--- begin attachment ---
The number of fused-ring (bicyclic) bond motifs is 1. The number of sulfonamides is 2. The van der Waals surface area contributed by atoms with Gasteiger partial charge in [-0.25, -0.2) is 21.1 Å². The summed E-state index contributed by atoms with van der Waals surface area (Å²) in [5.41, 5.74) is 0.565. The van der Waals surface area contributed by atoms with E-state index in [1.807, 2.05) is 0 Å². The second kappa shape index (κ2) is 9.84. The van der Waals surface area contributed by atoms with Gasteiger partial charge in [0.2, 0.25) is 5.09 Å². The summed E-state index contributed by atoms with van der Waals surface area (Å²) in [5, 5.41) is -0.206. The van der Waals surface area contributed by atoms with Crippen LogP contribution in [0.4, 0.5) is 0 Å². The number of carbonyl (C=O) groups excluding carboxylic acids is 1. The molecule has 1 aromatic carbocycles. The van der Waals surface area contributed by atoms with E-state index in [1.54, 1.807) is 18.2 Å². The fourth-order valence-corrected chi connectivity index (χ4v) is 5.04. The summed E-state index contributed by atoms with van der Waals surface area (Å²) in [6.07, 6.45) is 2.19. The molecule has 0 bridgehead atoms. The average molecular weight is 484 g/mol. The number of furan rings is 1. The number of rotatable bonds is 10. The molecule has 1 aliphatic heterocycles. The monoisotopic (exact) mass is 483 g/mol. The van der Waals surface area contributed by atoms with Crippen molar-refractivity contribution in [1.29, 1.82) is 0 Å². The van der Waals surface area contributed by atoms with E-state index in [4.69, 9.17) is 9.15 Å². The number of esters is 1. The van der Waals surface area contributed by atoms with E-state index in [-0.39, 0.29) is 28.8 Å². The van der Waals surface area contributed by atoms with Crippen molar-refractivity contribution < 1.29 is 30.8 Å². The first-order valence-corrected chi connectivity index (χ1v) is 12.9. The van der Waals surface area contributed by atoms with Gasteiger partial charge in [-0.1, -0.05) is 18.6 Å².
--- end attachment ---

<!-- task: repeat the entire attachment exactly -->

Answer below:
The number of fused-ring (bicyclic) bond motifs is 1. The number of sulfonamides is 2. The van der Waals surface area contributed by atoms with Gasteiger partial charge in [-0.25, -0.2) is 21.1 Å². The summed E-state index contributed by atoms with van der Waals surface area (Å²) in [5.41, 5.74) is 0.565. The van der Waals surface area contributed by atoms with E-state index in [1.807, 2.05) is 0 Å². The second kappa shape index (κ2) is 9.84. The van der Waals surface area contributed by atoms with Gasteiger partial charge in [0.2, 0.25) is 5.09 Å². The summed E-state index contributed by atoms with van der Waals surface area (Å²) in [5, 5.41) is -0.206. The van der Waals surface area contributed by atoms with Crippen LogP contribution in [0.4, 0.5) is 0 Å². The number of carbonyl (C=O) groups excluding carboxylic acids is 1. The molecule has 1 aromatic carbocycles. The van der Waals surface area contributed by atoms with E-state index in [1.54, 1.807) is 18.2 Å². The fourth-order valence-corrected chi connectivity index (χ4v) is 5.04. The summed E-state index contributed by atoms with van der Waals surface area (Å²) in [6.07, 6.45) is 2.19. The molecule has 0 bridgehead atoms. The average molecular weight is 484 g/mol. The number of furan rings is 1. The number of rotatable bonds is 10. The molecule has 1 aliphatic heterocycles. The monoisotopic (exact) mass is 483 g/mol. The van der Waals surface area contributed by atoms with Crippen molar-refractivity contribution in [1.29, 1.82) is 0 Å². The van der Waals surface area contributed by atoms with E-state index in [4.69, 9.17) is 9.15 Å². The number of esters is 1. The van der Waals surface area contributed by atoms with E-state index in [-0.39, 0.29) is 28.8 Å². The van der Waals surface area contributed by atoms with Crippen molar-refractivity contribution < 1.29 is 30.8 Å². The first-order valence-corrected chi connectivity index (χ1v) is 12.9. The van der Waals surface area contributed by atoms with Gasteiger partial charge in [-0.1, -0.05) is 18.6 Å².